Pressure from consumers is also now being felt in the field services arena, with everyone wanting to know who, when and where their service will be delivered. The increased criticism and regulation of the European utilities is sector is driving a flow-on impact, and confidence in the Australian utilities sector is at an all-time low.
“Expectations of service delivery and parcel delivery are becoming converged,” said Localz’ regional sales director for A/NZ, Gareth Phillips. “Customers want more control and visibility of what they experience when they have their internet connected or their solar panels fitted. The Iconomy conversation is an important one for utilities and service companies to be involved in, as much as retailers.”

“Customers want more control and visibility of what they experience when they have their internet connected or their solar panels fitted. The Iconomy conversation is an important one for utilities and service companies to be involved in, as much as retailers.” Gareth Phillips Reg, Sales Director, Localz.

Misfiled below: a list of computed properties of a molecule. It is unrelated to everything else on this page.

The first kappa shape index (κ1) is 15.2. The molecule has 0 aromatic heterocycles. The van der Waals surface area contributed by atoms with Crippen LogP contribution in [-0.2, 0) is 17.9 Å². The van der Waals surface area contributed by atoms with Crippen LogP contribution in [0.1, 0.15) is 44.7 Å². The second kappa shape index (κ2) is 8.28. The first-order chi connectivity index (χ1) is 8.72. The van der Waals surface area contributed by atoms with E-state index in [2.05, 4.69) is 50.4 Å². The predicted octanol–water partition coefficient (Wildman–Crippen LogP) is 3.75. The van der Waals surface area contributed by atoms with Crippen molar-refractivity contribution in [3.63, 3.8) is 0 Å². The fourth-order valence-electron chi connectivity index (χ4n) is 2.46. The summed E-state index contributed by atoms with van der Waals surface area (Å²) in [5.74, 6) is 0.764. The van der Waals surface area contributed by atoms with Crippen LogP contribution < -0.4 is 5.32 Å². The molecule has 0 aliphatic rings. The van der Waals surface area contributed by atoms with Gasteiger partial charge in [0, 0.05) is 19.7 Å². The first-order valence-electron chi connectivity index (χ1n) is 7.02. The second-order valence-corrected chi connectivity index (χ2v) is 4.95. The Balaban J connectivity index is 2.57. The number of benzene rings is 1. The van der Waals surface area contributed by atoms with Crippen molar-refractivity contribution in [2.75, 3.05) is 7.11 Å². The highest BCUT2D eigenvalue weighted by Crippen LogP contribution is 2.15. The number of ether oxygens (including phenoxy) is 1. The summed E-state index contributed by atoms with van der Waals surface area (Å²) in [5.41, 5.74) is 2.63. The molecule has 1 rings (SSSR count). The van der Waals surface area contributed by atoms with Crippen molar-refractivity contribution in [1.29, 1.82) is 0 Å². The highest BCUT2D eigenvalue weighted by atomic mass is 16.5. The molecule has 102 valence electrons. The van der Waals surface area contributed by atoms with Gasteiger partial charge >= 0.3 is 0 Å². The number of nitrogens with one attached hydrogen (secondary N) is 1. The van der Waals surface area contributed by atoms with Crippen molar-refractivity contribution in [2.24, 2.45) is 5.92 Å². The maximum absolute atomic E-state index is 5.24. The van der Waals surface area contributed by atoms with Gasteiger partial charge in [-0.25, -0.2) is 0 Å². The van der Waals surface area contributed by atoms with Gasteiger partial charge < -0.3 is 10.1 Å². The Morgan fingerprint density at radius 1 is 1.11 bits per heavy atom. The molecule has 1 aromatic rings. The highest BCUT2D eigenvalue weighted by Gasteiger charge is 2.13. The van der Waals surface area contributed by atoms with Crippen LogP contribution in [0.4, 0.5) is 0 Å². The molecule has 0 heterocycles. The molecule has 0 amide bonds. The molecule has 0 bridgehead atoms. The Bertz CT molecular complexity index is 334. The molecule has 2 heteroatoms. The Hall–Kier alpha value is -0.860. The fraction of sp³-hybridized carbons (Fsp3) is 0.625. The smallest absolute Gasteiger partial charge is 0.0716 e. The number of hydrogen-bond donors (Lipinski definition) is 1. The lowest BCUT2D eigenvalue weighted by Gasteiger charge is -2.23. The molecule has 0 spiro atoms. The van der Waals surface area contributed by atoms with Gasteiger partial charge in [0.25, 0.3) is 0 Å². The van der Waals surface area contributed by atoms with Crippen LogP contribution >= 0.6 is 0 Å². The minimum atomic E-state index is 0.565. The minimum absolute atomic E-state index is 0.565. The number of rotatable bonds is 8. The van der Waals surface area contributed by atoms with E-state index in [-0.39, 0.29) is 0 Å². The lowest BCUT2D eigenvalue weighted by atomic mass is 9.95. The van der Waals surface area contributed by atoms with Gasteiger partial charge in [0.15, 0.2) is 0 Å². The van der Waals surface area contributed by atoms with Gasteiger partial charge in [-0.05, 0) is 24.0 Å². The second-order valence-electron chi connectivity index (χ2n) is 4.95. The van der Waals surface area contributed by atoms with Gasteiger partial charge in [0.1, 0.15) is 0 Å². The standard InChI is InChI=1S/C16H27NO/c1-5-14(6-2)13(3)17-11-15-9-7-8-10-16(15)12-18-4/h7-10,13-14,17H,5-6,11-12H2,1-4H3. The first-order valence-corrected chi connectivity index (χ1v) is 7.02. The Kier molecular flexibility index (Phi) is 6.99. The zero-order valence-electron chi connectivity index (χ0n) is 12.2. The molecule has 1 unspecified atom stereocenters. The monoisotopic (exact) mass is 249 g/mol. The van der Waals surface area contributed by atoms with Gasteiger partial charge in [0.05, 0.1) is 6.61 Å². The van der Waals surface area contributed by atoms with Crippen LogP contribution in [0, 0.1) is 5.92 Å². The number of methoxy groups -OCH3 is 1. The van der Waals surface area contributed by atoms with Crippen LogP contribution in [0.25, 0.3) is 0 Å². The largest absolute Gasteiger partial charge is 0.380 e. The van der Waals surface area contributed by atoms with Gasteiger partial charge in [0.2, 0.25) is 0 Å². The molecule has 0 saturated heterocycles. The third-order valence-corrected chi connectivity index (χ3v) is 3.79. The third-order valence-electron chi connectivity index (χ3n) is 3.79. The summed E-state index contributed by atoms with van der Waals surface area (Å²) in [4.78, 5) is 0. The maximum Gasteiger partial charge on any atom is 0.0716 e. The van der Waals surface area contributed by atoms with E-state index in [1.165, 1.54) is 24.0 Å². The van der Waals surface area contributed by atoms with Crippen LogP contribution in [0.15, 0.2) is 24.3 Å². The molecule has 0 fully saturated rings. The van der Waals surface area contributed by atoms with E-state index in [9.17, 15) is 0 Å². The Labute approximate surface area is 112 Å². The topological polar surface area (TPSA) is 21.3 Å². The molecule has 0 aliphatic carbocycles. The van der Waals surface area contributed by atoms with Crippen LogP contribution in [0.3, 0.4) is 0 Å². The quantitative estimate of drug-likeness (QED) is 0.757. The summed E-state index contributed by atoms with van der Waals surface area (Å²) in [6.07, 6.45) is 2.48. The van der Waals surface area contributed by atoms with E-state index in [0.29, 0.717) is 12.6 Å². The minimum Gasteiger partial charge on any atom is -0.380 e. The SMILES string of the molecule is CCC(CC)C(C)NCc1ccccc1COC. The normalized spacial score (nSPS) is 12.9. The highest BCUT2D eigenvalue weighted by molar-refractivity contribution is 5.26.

Online retail is only going to grow, and it remains an opportunity to be lost for local brands if they don’t take control of their own destinies and make the most of the data and the delivery services they have.
Australian businesses need to get their data analysis and deep learning right to give irrational, emotional and uneconomic consumers command of their delivery experience.
Localz’ Louise Robertson concluded: “It’s all about the human. Whatever technology we put around them, it’s all about emotions and data.”
Part 1. of this article appeared in the January-February issue of MHD Supply Chain Solutions magazine, which you can read here: https://bit.ly/2TZ3qnB. For more information visit www.localz.com.
 

Automation is the buzzword – from MHD magazine

Paul May